Shiploads of BMSB sent packing
KVH has publicly congratulated the Ministry for Primary Industries (MPI) for taking the right action in turning back ships that have arrived at our ports carrying hundreds of unwanted pests.
Early last week MPI turned around three large cargo vessels because one of the most damaging pests to the kiwifruit and wider horticultural industries - the Brown Marmorated Stink Bug (BMSB) – was found hitchhiking on the ships and in used vehicles onboard, along with several Yellow Spotted Stink Bugs (YSSB) which would have similar impacts.
A fourth ship has also voluntarily redirected.
As we all know, the BMSB is a pest that could destroy New Zealand’s fruit and vegetable industries, infest homes and ruin gardens. It’s not in New Zealand yet and we want to keep it that way.
KVH is pleased with the ongoing diligence of MPI to detect these stink bugs at the border and we fully support the serious steps they have been taking to manage the risk of them getting here, including these recent cases of requiring treatment to take place offshore before allowing high-risk ships and cargo to return and unload goods.
The decisions may not always be popular with those importing goods, but the rules are very clear, and they are stringent for a reason. Unwanted pests like BMSB could cause hundreds of millions of dollars damage to the New Zealand economy and heavily affect growers’ livelihoods if they were to establish.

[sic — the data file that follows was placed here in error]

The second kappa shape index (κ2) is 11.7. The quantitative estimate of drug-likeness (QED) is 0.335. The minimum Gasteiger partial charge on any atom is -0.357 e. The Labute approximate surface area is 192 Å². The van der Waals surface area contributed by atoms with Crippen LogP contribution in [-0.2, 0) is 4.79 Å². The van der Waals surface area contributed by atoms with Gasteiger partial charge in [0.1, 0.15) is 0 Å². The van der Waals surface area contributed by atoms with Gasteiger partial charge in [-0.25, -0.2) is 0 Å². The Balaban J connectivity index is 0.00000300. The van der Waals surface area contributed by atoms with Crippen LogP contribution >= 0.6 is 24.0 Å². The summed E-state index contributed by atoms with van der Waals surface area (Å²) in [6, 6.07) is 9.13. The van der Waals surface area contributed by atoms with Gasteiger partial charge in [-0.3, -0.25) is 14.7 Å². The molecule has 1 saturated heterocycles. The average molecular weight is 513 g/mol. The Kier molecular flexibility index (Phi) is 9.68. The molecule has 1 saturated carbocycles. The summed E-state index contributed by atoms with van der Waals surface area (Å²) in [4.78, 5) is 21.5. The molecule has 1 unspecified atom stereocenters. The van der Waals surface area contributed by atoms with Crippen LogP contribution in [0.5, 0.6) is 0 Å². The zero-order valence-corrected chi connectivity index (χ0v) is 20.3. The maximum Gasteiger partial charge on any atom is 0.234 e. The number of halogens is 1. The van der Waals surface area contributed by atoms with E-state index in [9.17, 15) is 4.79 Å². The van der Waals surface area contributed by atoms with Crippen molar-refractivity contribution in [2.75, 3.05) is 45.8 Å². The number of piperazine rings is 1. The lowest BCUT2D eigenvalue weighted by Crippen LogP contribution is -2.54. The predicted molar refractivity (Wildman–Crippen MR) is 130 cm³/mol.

Representatives for the vehicle importing industry are taking the issue seriously and should be credited for the way they are co-operating with government as part of a group set up to urgently address the problem. The Chief Executive of the Imported Motor Vehicle Industry Association has contacted KVH, 100% behind the position we have taken with this biosecurity risk, and like us wants to make sure a sustainable solution is put in place that addresses the problem offshore.
To that end, on Tuesday MPI announced that from now on all used vehicles will have to be cleaned and inspected for BMSB at an MPI-approved facility in Japan before export. Most already do, but this change makes it compulsory. MPI has also used fogging of the ship with insecticide to flush out any insects out of confined spaces. KVH will keep growers informed as conversations around the matter continue.
You can also read more detail about the first ship turned away from the Port of Auckland, and exactly how MPI teams found and managed the BMSB they found here.